# Directory talk:Jon Awbrey/Papers/Riffs and Rotes

## Place for Discussion

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## Idea (Old Version)

Let \(\text{p}_i\) be the \(i^\text{th}\) prime, where the positive integer \(i\) is called the *index* of the prime \(\text{p}_i\) and the indices are taken in such a way that \(\text{p}_1 = 2.\) Thus the sequence of primes begins as follows:

\(\begin{matrix} \text{p}_1 = 2, & \text{p}_2 = 3, & \text{p}_3 = 5, & \text{p}_4 = 7, & \text{p}_5 = 11, & \text{p}_6 = 13, & \text{p}_7 = 17, & \text{p}_8 = 19, & \ldots \end{matrix}\) |

The prime factorization of a positive integer \(n\) can be written in the following form:

\(n ~=~ \prod_{k = 1}^{\ell} \text{p}_{i(k)}^{j(k)},\) |

where \(\text{p}_{i(k)}^{j(k)}\) is the \(k^\text{th}\) prime power in the factorization and \(\ell\) is the number of distinct prime factors dividing \(n.\) The factorization of \(1\) is defined as \(1\) in accord with the convention that an empty product is equal to \(1.\)

Let \(I(n)\) be the set of indices of primes that divide \(n\) and let \(j(i, n)\) be the number of times that \(\text{p}_i\) divides \(n.\) Then the prime factorization of \(n\) can be written in the following alternative form:

\(n ~=~ \prod_{i \in I(n)} \text{p}_{i}^{j(i, n)}.\) |

For example:

\(\begin{matrix} 9876543210 & = & 2 \cdot 3^2 \cdot 5 \cdot {17}^2 \cdot 379721 & = & \text{p}_1^1 \text{p}_2^2 \text{p}_3^1 \text{p}_7^2 \text{p}_{32277}^1. \end{matrix}\) |

Each index \(i\) and exponent \(j\) appearing in the prime factorization of a positive integer \(n\) is itself a positive integer, and thus has a prime factorization of its own.

Continuing with the same example, the index \(32277\) has the factorization \(3 \cdot 7 \cdot 29 \cdot 53 = \text{p}_2^1 \text{p}_4^1 \text{p}_{10}^1 \text{p}_{16}^1.\) Taking this information together with previously known factorizations allows the following replacements to be made:

\(\begin{array}{rcl} 2 & \mapsto & \text{p}_1^1 \\[6pt] 3 & \mapsto & \text{p}_2^1 \\[6pt] 7 & \mapsto & \text{p}_4^1 \\[6pt] 32277 & \mapsto & \text{p}_2^1 \text{p}_4^1 \text{p}_{10}^1 \text{p}_{16}^1 \end{array}\) |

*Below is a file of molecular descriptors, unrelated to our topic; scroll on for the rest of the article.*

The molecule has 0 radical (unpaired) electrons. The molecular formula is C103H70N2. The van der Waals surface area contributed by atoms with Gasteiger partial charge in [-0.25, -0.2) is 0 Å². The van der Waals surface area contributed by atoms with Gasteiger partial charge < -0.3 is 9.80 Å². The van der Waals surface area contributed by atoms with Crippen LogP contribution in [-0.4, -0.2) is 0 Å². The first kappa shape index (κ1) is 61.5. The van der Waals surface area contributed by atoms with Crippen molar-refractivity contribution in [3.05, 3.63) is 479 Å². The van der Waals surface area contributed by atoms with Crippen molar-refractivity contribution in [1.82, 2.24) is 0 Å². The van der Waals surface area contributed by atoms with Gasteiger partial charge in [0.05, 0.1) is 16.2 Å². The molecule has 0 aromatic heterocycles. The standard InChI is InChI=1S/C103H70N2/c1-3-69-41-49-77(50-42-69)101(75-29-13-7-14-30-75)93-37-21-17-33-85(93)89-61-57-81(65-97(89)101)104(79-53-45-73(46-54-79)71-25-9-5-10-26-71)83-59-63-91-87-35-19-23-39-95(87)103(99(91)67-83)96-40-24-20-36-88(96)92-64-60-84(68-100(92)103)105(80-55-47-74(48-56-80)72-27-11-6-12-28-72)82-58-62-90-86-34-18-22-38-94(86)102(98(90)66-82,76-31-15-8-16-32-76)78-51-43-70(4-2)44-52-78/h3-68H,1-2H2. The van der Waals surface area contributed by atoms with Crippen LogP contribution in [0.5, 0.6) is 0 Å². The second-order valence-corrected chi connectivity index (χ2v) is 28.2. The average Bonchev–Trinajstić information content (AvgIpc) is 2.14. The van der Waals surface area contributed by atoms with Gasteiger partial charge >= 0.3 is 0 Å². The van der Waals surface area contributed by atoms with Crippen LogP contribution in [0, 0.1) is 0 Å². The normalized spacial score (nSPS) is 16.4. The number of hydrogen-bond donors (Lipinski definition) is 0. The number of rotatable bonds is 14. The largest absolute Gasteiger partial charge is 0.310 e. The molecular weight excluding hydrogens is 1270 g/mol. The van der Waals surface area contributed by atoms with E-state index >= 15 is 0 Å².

This leads to the following development:

\(\begin{array}{lll} 9876543210 & = & \text{p}_1^1 \text{p}_2^2 \text{p}_3^1 \text{p}_7^2 \text{p}_{32277}^1 \\[12pt] & = & \text{p}_1^1 \text{p}_{\text{p}_1^1}^{\text{p}_1^1} \text{p}_{\text{p}_2^1}^1 \text{p}_{\text{p}_4^1}^{\text{p}_1^1} \text{p}_{\text{p}_2^1 \text{p}_4^1 \text{p}_{10}^1 \text{p}_{16}^1}^1 \end{array}\) |

Continuing to replace every index and exponent with its factorization until no index or exponent remains unfactored produces the following development:

\(\begin{array}{lll} 9876543210 & = & \text{p}_1^1 \text{p}_2^2 \text{p}_3^1 \text{p}_7^2 \text{p}_{32277}^1 \\[18pt] & = & \text{p}_1^1 \text{p}_{\text{p}_1^1}^{\text{p}_1^1} \text{p}_{\text{p}_2^1}^1 \text{p}_{\text{p}_4^1}^{\text{p}_1^1} \text{p}_{\text{p}_2^1 \text{p}_4^1 \text{p}_{10}^1 \text{p}_{16}^1}^1 \\[18pt] & = & \text{p}_1^1 \text{p}_{\text{p}_1^1}^{\text{p}_1^1} \text{p}_{\text{p}_{\text{p}_1^1}^1}^1 \text{p}_{\text{p}_{\text{p}_1^2}^1}^{\text{p}_1^1} \text{p}_{\text{p}_{\text{p}_1^1}^1 \text{p}_{\text{p}_1^2}^1 \text{p}_{\text{p}_1^1 \text{p}_3^1}^1 \text{p}_{\text{p}_1^4}^1}^1 \\[18pt] & = & \text{p}_1^1 \text{p}_{\text{p}_1^1}^{\text{p}_1^1} \text{p}_{\text{p}_{\text{p}_1^1}^1}^1 \text{p}_{\text{p}_{\text{p}_1^{\text{p}_1^1}}^1}^{\text{p}_1^1} \text{p}_{\text{p}_{\text{p}_1^1}^1 \text{p}_{\text{p}_1^{\text{p}_1^1}}^1 \text{p}_{\text{p}_1^1 \text{p}_{\text{p}_2^1}^1}^1 \text{p}_{\text{p}_1^{\text{p}_1^2}}^1}^1 \\[18pt] & = & \text{p}_1^1 \text{p}_{\text{p}_1^1}^{\text{p}_1^1} \text{p}_{\text{p}_{\text{p}_1^1}^1}^1 \text{p}_{\text{p}_{\text{p}_1^{\text{p}_1^1}}^1}^{\text{p}_1^1} \text{p}_{\text{p}_{\text{p}_1^1}^1 \text{p}_{\text{p}_1^{\text{p}_1^1}}^1 \text{p}_{\text{p}_1^1 \text{p}_{\text{p}_{\text{p}_1^1}^1}^1}^1 \text{p}_{\text{p}_1^{\text{p}_1^{\text{p}_1^1}}}^1}^1 \end{array}\) |

The \(1\)'s that appear as indices and exponents are formally redundant, conveying no information apart from the places they occupy in the resulting syntactic structure. Leaving them tacit produces the following expression:

\(\begin{array}{lll} 9876543210 & = & \text{p} \text{p}_{\text{p}}^{\text{p}} \text{p}_{\text{p}_{\text{p}}} \text{p}_{\text{p}_{\text{p}^{\text{p}}}}^{\text{p}} \text{p}_{\text{p}_{\text{p}} \text{p}_{\text{p}^{\text{p}}} \text{p}_{\text{p} \text{p}_{\text{p}_{\text{p}}}} \text{p}_{\text{p}^{\text{p}^{\text{p}}}}} \end{array}\) |

An expression of this form may be referred to as the *doubly recursive factorization* (DRF) or *drift* of the positive integer from which it derives.